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Your iPhone and Apple Watch want to keep you safe, but sometimes, they’re a bit overzealous about it. In an effort to save your life in the event of a car crash, they’ll reach out to emergency services on your behalf and let them know what’s going on. Only occasionally, they’ll mistake innocuous activities for horrible accidents. One minute, you’re enjoying skiing down the slopes; the next, you’re explaining to the police that no, you’re actually not in danger.
The feature in at fault here is Crash Detection, a new addition to recent Apple devices, including the iPhone 14, 14 Plus, 14 Pro, and 14 Pro Max, as well as the Apple Watch Series 8, Apple Watch Ultra, and the latest Apple Watch SE. Using the updated tech in these devices, Crash Detection analyzes your surroundings to determine if you’ve been in a severe crash. According to Apple, the devices are looking for “front-impact, side-impact, and rear-end collisions, and rollovers,” involving “sedans, minivans, SUVs, pickup trucks, and other passenger cars.”
However, it seems the feature is a little too sensitive. As reported by KSL, Summit County, Utah dispatchers are experiencing an uptick in emergency calls due to Apple’s Crash Detection, but not because Utah drivers are crashing into each other more. As it turns out, the feature is going off while some users are skiing. It isn’t clear whether Crash Detection is triggered because of the speed at which the skiers are moving, or when skiers fall while going fast, but according to Summit County Dispatch Center supervisor Suzie Butterfield, dispatchers are receiving three to five of these alerts a day, and none from actual crashes.
Apple designed Crash Detection with a short grace period to prevent the device from contacting emergency services. When your iPhone or Apple Watch triggers Crash Detection, you have 20 seconds to tell it you weren’t in an accident. Of course, when you’re actively skiing, you’re almost guaranteed to miss these alerts, dooming you to an encounter with emergency services.
It isn’t just the police who are notified, either. If you set up emergency contacts, your iPhone or Apple Watch will tell those contacts you’ve been in a severe crash, and will send your current location to them so they can help you out. They might be curious why your severe car accident happened in the middle of a ski resort, but, hey, stranger things have happened.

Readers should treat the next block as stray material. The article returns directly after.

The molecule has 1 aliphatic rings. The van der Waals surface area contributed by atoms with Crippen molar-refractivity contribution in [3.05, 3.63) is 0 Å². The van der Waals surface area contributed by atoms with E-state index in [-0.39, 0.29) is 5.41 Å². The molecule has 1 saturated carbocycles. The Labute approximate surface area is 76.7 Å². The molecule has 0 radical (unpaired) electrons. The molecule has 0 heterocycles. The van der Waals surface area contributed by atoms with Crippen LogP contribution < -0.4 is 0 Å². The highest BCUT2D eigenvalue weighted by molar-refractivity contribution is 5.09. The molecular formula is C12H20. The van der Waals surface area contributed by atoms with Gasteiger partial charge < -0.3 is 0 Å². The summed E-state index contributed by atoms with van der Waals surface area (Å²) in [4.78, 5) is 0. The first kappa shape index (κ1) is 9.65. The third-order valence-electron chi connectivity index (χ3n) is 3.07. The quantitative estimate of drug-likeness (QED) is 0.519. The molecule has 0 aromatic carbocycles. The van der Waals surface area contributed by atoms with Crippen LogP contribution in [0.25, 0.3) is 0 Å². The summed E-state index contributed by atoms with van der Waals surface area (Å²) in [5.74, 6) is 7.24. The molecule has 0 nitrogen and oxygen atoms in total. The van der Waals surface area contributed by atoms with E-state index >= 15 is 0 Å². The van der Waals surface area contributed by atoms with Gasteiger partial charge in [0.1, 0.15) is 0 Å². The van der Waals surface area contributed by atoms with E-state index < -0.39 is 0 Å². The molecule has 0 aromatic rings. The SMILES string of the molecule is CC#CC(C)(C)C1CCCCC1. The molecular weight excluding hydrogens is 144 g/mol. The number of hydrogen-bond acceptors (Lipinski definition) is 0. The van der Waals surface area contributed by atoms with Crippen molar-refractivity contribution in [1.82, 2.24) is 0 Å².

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This isn’t the first time Crash Detection has been duped. Apple had to patch an issue where iPhones were contacting emergency services while their users were riding roller coasters. That issue, plus these skiing anecdotes, implies Crash Detection can be tricked by specific, high-speed activities. Could riding on a particularly bumpy subway car trigger the feature? How about rollerblading? We may see more of these incidences pop up over time.
The dispatcher interviewed in the article doesn’t want people to turn off this feature altogether, since it can save lives in the event of a real emergency. One user’s Apple Watch Series 8 brought EMS to their crash in five minutes, when he otherwise wouldn’t have had the capacity to reach out to 911 himself.
How to stop Crash Detection from calling 911 by mistake
That said, you also don’t want your ski weekend to be upended by constant calls to emergency services. If you know you’re going to be skiing, you can disable the automatic calling part of the feature. On your iPhone, go to Settings > Emergency SOS, then disable “Call After Severe Crash.” To disable the feature on your Apple Watch, open the Watch app on your iPhone, then choose “Emergency SOS” and disable Call After Severe Crash. Just remember to turn it back on again before you hit the road.
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